It is a bitter pill, but those whom Scripture calls sinners, those who have nowhere else to turn but to repentance and God’s mercy, will drink the bitter water of confessing their sin and turning from it. That is whom John was seeking to Baptize. Soldiers who had used their position to oppress others, but now became content with their wages; tax-collectors who had cheated, but now were content with what they were authorized to collect; neighbors who had refused to help those in need, but now shared the shirt off their back. Those who bore the fruit of repentance were the fruit of John’s ministry. John baptized them unto the forgiveness of their sins, but the self-righteous were warned, being children of Abraham did not make them children of God.
Now John is ready for the self-righteous. He’s prepared to call out that brood of vipers who listen to Satan’s deceit which says, “You can be like God, by stretching out your own hand.” What John is not ready for is the One who is not only like God, but is God. The One who has no sin, the Righteous One. What is John, the preacher and baptizer of repentance to do with the one Man who doesn’t have any sin to repent?
Jesus has come to stand with sinners in their dirty bath water. John would rather have Jesus baptize him, but Jesus says it must be the other way. The righteous one tastes the bitter water of repentance. Water that reeks of the sins of the people—the greed, the lust, the lying, the cheating, the stealing, extortion, robbery, idolatry, adultery, anger, hatred, murder—is poured on Jesus. He is buried in all the sin that is confessed in John’s baptism. Jesus brings all of Himself into the Jordan. His love, His mercy, His humanity and His divinity, His life, His body, His Blood, His joy, His sorrow, His death, and even the tree of His cross are cast into the bitter water of the Jordan polluted by the sins of men.
It is the Baptism of Jesus along with His cross that makes the bitter water sweet. For without Jesus’ Baptism John’s ministry is all wet. John could have a Baptism of repentance without Jesus’ Baptism, but without Christ there is no Baptism unto the forgiveness of sins. Thus it is necessary for Christ to join us in our baptism in order to make that which is bitter sweet. In order to fulfill all righteousness, Jesus must join sinners in Baptism so that sinners can join Him in salvation. It is Jesus’ baptism and His cross that turn the admission of guilt into repentance unto the forgiveness of sin. Repentance is owning your sin, but it is also giving up your sin to Jesus.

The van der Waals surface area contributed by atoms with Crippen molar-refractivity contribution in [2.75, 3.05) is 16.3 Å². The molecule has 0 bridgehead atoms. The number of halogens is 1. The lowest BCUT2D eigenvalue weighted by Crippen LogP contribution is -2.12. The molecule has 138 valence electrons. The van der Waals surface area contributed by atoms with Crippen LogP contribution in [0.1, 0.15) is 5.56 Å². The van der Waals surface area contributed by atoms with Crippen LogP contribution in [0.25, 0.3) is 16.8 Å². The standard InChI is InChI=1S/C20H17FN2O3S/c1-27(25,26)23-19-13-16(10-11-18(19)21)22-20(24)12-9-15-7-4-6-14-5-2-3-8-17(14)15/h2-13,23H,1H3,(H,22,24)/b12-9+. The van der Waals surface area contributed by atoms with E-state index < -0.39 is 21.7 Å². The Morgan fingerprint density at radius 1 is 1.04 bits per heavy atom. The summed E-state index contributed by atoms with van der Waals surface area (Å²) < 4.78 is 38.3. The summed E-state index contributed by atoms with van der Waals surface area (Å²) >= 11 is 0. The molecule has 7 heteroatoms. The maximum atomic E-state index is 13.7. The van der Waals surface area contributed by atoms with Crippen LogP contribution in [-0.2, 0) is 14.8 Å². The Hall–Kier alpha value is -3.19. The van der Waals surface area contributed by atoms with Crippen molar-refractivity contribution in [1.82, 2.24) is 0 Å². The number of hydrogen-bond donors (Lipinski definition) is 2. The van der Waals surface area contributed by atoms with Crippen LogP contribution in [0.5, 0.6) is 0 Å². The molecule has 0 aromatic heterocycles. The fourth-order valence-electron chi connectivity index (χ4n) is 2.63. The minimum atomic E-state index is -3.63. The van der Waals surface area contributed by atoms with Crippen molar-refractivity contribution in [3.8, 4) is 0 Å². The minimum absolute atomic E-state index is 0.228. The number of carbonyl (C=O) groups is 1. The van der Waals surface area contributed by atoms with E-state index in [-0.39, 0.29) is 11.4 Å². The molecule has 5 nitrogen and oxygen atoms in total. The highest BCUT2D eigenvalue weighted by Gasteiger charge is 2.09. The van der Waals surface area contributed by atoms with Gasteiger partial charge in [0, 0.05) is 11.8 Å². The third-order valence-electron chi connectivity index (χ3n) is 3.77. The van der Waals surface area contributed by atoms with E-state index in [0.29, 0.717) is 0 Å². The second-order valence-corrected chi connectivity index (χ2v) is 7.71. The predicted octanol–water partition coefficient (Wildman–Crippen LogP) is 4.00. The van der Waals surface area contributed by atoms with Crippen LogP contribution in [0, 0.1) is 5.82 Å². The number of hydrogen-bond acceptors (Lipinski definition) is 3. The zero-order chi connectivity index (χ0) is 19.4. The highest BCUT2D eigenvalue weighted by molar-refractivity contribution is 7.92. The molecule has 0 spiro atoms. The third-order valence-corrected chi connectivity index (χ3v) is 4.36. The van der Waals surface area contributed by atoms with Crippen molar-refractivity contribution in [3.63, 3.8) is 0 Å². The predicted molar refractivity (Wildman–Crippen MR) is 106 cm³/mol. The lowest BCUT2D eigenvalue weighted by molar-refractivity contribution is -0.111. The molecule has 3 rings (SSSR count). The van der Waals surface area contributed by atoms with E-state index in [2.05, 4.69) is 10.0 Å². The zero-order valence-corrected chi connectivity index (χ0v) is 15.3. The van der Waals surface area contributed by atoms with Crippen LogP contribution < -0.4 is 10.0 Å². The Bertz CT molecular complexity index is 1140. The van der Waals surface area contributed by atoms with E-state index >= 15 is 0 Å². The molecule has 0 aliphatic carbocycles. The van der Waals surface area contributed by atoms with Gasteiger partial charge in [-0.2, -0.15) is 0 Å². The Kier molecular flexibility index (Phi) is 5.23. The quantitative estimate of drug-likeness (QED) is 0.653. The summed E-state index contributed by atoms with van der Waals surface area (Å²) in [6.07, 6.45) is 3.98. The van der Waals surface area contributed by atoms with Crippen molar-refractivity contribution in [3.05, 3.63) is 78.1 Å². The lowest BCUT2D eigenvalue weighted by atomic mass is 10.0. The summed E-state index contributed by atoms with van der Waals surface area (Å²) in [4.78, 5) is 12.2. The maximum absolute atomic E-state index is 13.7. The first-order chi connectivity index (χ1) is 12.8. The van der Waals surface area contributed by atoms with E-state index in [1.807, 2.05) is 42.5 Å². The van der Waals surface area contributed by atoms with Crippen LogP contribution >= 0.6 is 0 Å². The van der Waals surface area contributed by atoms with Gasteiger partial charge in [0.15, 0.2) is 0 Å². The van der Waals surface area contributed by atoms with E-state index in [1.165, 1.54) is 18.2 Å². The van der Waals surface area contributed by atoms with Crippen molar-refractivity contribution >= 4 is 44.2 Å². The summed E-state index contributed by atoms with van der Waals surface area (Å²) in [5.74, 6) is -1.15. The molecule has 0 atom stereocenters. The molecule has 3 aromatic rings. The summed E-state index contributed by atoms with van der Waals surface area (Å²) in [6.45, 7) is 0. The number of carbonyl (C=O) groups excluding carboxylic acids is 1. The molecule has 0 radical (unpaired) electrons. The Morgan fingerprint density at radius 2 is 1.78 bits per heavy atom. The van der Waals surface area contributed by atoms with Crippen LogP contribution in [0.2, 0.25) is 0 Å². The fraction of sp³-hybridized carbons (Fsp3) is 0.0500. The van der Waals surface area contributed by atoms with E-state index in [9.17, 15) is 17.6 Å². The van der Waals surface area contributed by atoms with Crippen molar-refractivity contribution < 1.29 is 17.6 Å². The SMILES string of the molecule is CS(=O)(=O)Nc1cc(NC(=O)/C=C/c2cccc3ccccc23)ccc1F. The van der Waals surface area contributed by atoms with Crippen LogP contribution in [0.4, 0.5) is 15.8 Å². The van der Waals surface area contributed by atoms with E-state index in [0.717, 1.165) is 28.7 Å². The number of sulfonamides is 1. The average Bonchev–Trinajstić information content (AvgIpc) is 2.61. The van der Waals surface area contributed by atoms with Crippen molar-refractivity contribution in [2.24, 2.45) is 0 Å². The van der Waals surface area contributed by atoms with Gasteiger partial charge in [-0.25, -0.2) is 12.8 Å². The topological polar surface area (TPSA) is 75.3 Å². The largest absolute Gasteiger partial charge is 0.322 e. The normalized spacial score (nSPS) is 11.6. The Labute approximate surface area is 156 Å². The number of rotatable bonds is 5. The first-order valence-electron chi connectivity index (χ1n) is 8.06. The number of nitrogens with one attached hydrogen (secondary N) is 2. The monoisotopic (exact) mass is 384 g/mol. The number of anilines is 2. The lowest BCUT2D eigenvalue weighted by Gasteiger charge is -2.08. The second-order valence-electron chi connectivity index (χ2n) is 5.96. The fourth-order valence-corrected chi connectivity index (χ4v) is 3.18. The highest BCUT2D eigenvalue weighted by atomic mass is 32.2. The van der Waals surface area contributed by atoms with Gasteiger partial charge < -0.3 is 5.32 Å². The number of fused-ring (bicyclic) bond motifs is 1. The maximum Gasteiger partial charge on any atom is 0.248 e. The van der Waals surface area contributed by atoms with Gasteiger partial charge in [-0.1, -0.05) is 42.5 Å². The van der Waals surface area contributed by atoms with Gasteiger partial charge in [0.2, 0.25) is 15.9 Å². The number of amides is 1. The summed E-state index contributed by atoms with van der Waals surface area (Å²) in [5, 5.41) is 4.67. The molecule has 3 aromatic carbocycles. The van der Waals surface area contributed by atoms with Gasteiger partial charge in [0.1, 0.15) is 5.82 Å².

For us today we can’t say that repentance is fun. Nobody enjoys needing to stand before God and saying, “I have sinned against you by my thoughts, words, and deeds.” Nor do we like to go to our neighbor and confess our fault to him. But what Jesus’ Baptism shows us is that the real bitterness is not in our repentance, but in our sin itself. The sinners who were baptized by John went home in peace and joy. The Pharisees and Sadducees who refused to bear the fruit of repentance went home stuck in their self-righteous bitterness—bitterness that led to a rejection of John, a rejection of Christ, a rejection of the Resurrection, a rejection of righteousness.
You can see this in people who refuse to admit that they are wrong. They end up being less happy than those who are ready to admit their fault. On the last day the depths of true bitterness will be revealed to those who refuse to heed John’s call to repentance. But those who confess their sins will be saved; they will enter the fulness of God’s joy.
That joy is already ours in true repentance that looks ultimately not to our sin, but to the mercy of God in Christ. Those who complain that confession is a dreary way of beginning a worship service miss the point. We confess our sins because if we are honest life is dreary. Life is full of guilt and shame and disappointment and all manner of suffering. We confess our sins to leave that behind us. The absolution is a refreshing shower of the water of Baptism made sweet through the tree of the cross. Where Christ’s cross is, there is His grace, His merit, His forgiveness. Knowing that makes confessing our sin a joy, because it means that forgiveness follows, not because of our work, but because of Christ.
Our own Baptism connects us with Christ. We bring what is ours and Christ gives what is His. We daily return to our baptism not by the application of water, but by the application of Christ’s cross drowning the old Adam in repentance and rising to new life in Christ.
The cross of Christ has made your baptism sweet. For by the cross of Christ, baptism washes away your sin and joins you to the resurrection of Jesus. What is yours becomes His and what is His becomes yours. Even the Spirit descending as a dove is yours as is the testimony of the Father: “This is my beloved son, in whom I am well pleased.”
The peace of God which passes all understanding keep your hearts and minds in Christ Jesus.
Soli Deo Gloria